The pandemic forced people and businesses to move all their interactions, meetings, and trainings online, requiring many to adopt and use technologies they might not have needed earlier.

A daunting task for the less tech savvy amongst us. But, from every challenge arises new opportunities. We, at The Learning Gym, have used this time to test out and develop best practices for some of the typical tools used in our training spaces.

“Where might I have challenges when using Google Jamboard?”

“How do I determine which tech tool I should use when designing my training program?”

“Do I need to have a paid account to effectively use all these cool training tech tools and platforms?”


With so many options out there to choose from, how do you pick the right tool, for your training activity? Here are some questions that we found useful to help select the most optimal tools for each context.

The first step or question to answer is “what is the purpose?” The purpose could be what you hope the activity or the tool to achieve. Other considerations are:

  • Your budget
  • Tech comfort of the facilitator
  • Tech comfort of the participants
  • IT security (bandwidth, firewalls and country bans i.e. Google in China)
  • Availability of time
  • Participants’ mode of access – desktops, tablets or mobiles?

Similar to picking the right workout style for your fitness goals, workout preferences and availability, we’ve experimented with a few tech tools to find what works for us. Other than just experimenting with platform tools like Microsoft Forms, Kahoot, Mentimeter, and Yammer, we also tested simpler webinar functions like breakout rooms and encouraging dialogue by unmuting; to see what works best for our clients.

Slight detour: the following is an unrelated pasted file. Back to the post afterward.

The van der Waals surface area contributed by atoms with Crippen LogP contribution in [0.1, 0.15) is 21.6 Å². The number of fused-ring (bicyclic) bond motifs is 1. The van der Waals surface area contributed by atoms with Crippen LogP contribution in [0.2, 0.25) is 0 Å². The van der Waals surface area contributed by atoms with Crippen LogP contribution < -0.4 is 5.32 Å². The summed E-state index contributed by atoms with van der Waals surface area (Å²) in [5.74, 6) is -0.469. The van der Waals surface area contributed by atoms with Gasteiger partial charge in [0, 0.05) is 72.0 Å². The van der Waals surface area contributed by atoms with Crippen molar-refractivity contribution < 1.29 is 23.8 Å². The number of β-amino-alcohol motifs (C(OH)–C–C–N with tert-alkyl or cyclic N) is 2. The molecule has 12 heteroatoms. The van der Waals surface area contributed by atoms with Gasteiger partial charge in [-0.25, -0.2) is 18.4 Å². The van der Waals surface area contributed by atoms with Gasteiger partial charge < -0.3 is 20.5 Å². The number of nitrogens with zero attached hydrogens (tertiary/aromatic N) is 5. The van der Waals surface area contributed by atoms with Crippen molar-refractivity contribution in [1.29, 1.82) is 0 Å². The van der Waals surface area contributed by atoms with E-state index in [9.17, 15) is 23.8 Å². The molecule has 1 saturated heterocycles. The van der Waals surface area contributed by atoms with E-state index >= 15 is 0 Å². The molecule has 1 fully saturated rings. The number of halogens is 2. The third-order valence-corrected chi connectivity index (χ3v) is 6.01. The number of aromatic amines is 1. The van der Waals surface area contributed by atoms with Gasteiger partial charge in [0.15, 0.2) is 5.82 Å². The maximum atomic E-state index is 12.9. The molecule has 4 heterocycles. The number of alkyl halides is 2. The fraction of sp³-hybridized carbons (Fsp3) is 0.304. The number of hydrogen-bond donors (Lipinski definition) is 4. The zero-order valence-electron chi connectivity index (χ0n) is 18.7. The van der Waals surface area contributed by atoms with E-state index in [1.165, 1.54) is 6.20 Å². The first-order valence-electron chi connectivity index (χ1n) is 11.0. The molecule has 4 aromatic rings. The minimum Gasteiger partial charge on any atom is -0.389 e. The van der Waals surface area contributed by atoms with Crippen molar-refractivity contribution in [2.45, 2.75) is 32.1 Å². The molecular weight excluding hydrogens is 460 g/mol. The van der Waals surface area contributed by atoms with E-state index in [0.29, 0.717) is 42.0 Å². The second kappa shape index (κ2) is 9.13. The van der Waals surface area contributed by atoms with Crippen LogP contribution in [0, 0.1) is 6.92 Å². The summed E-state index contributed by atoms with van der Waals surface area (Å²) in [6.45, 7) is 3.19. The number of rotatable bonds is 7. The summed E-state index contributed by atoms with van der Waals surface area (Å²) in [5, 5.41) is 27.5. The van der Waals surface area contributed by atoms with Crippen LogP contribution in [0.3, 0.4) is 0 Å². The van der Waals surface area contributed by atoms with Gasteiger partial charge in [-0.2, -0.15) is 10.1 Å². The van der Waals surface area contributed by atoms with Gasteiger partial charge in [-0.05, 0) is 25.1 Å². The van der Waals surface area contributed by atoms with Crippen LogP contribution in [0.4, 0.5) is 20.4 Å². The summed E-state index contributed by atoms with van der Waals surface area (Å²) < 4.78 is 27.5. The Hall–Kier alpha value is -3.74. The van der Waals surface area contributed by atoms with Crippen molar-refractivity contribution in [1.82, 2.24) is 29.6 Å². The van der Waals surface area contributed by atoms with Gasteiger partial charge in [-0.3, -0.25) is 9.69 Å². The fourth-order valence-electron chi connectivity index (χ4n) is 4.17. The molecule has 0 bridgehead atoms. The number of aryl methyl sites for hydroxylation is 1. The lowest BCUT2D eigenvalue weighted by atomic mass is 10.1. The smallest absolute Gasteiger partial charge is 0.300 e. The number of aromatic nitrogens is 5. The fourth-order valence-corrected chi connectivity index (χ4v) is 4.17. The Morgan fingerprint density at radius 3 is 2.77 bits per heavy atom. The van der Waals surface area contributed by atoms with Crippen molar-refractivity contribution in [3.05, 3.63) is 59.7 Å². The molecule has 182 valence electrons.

To get some insight into the factors that are usually considered when selecting which training tools to use, we created this Padlet board to compare and explore different tools


When training at the gym, we warm our bodies up before starting our main workout. Similarly, before we begin our training sessions, we conduct pre-session checks to help participants navigate the technology and get used to the typical functions.  This is important to ensure that any challenges the participants have are only those related to the topic of the training, and not those stemming from using the platform/tool.  Technology should be used to enable and support learning, not make life difficult or distracting for the user.

Stay tuned for our next blog post, in which we explore six of our most used technology tools, and how we apply them in our virtual training sessions.


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